The season is almost upon us, retailers pumping out the Christmas carols (and less spiritual seasonal songs) in an attempt to stir up a buying frenzy and make their bottom line happy for another year. Storekeepers seem to think customers have a Pavlovian reaction to Christmas music – hear it and they spend.
The world likes Christmas music, though in recent years the content has changed, more Santa songs and fewer Jesus songs. The Jesus songs are problematic. The idea of birth, a baby and gifts is fine, it’s what happens afterward that makes people uncomfortable. Easter music is only popular in churches, not in shopping malls.
It seems each year the Muzak starts a little earlier. Christmas decorations hit the stores before Halloween and the music follows suit. I hate Christmas music. Well, not really. I should clarify that it is not the music itself that annoys me. Traditional carols are great, and there are some good new songs in the carol tradition, though I could do without “I Saw Mommy Kissing Santa Claus,” which really has nothing to do with Christmas and everything to do with commercialism.
My major problem is that, as retailers and the rest of the world gear up for the Christmas season, I have already been listening to new Christmas music for a couple of months. The last thing I want to hear in November and December are the songs I already heard in September and October.
I understand your confusion. Why do I listen to the music then and not when everyone else does? For the same reason most Christmas albums are recorded in the hot July heat. It’s all about marketing.
I am a music programmer for Stingray Music. In order for new Christmas music to be played on my channel in the Christmas season I can’t wait until December first to start listening. Record companies know this, and the music starts showing up in my in-box in mid-September. So while you have been enjoying the Fall weather I have been listening to Christmas carols for a month now.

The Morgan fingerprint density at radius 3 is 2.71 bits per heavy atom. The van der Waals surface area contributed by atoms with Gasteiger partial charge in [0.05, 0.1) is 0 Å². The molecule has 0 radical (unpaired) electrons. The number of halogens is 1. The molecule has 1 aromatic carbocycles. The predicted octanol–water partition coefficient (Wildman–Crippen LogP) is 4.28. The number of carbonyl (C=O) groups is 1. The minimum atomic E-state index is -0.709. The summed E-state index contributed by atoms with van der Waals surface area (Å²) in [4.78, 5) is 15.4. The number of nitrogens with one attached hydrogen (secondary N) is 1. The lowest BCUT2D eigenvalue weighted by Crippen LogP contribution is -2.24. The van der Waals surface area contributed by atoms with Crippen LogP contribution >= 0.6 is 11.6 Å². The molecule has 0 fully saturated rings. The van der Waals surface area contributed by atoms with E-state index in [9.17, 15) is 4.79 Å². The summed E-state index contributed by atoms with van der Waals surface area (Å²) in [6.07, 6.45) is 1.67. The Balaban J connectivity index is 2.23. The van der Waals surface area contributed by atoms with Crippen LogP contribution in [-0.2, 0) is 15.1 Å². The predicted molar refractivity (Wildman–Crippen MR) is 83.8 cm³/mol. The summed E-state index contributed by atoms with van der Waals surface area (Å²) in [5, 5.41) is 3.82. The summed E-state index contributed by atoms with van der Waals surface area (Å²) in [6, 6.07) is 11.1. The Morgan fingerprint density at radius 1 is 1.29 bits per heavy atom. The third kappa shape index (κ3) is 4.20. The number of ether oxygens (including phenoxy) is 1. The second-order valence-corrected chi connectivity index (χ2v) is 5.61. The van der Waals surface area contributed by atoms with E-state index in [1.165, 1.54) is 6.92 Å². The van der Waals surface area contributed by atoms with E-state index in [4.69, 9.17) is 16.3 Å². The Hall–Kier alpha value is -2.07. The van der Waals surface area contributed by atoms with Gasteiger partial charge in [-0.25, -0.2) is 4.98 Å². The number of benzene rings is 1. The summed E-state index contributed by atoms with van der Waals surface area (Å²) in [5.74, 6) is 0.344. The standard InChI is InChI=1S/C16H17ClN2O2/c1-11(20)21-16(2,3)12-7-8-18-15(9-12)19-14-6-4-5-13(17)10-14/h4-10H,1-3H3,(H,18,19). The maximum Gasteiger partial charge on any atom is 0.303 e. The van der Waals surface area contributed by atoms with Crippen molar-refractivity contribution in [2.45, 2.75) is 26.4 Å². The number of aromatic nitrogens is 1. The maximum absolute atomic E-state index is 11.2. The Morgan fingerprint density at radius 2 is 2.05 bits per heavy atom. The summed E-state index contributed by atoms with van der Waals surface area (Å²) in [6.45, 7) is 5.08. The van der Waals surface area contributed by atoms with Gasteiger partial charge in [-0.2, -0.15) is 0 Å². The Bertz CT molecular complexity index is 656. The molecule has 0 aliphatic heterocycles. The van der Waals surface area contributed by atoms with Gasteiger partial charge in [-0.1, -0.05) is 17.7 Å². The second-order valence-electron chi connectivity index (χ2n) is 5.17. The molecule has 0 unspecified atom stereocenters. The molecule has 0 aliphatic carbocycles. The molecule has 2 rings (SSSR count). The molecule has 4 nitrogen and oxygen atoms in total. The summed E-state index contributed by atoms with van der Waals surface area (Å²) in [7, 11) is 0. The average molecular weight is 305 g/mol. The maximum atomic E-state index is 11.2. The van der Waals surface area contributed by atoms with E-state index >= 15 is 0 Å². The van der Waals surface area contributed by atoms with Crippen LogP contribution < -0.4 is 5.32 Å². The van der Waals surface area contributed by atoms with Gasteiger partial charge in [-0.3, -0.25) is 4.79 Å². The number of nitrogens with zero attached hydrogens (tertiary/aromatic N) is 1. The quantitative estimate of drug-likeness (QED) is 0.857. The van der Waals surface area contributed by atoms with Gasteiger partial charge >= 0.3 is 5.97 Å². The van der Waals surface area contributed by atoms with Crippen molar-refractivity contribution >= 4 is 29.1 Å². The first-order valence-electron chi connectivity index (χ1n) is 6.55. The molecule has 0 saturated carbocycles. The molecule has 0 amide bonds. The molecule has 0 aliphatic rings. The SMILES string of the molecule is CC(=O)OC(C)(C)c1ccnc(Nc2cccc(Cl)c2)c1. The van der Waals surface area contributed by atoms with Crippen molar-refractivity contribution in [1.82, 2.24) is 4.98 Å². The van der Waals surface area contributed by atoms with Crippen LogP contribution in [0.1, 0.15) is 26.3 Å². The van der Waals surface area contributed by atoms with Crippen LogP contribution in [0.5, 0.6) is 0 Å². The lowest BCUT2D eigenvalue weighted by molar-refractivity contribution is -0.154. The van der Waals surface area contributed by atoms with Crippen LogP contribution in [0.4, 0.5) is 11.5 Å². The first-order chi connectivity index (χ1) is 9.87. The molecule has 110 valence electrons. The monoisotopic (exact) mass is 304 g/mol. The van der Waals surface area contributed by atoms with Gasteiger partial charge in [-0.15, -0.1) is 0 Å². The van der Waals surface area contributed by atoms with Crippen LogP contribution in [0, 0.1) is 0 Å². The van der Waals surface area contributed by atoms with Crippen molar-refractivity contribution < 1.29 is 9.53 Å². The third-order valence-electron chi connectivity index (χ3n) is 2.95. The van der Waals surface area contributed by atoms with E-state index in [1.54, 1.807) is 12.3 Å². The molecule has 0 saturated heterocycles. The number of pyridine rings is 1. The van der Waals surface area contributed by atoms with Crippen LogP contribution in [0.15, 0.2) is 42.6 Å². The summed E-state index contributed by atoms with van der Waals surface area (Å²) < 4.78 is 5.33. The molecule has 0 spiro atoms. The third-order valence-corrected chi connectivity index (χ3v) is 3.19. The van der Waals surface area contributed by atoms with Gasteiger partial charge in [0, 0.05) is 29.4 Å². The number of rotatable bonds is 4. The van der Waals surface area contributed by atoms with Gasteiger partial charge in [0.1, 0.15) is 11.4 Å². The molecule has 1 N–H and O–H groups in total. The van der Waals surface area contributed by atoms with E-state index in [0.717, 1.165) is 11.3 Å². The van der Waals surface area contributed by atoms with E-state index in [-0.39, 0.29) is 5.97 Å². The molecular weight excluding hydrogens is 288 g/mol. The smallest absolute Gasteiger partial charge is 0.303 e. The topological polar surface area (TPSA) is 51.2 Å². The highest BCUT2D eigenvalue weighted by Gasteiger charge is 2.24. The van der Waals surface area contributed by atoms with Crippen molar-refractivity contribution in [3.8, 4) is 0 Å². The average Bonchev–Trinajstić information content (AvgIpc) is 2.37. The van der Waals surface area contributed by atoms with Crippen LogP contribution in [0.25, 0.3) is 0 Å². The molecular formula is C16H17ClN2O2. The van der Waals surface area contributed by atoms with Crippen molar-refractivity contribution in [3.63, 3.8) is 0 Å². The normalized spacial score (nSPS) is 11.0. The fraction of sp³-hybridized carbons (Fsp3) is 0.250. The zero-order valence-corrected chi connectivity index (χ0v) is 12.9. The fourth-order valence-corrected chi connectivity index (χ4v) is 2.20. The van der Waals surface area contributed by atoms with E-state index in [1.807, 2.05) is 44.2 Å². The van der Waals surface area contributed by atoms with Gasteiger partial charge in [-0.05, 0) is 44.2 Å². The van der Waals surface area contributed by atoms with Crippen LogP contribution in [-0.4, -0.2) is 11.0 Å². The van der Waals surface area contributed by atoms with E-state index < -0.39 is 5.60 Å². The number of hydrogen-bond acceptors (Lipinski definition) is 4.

Most new Christmas albums I find forgettable. There’s only so much you can do with the old tunes after all. Give me a solid interpretation of a traditional Christmas carol and I am happy. Write me a new Christmas song that is not schmaltzy and I am very happy. Send me another version of “The Christmas Shoes” and I won’t even listen to it.
There are some bright lights in the season of course. A decade ago my friend Carolyn Arends released a Christmas album of mostly original tunes, and today she releases another, Christmas: The Story of Stories. Every Christmas Carolyn sings at her church’s Christmas Eve service and each year she sings a new song she has written for the occasion. Some years she has the song composed well in advance; other years she feels the pressure of writing to deadline. It’s not always easy to come up with a new and fresh approach to a 2,000 year-old story, but Carolyn manages it.
When the Advent season rolls around my wife likes to play a lot of Christmas music around the house. She hasn’t overdosed on the stuff the way I have. At the beginning of December each year she asks me if there is any new Christmas music she can play that won’t annoy me. She likes to play the same Cd over and over, so it has to be something that will survive repeated listenings without driving me crazy. This year Christmas: The Story of Stories will be on the playlist.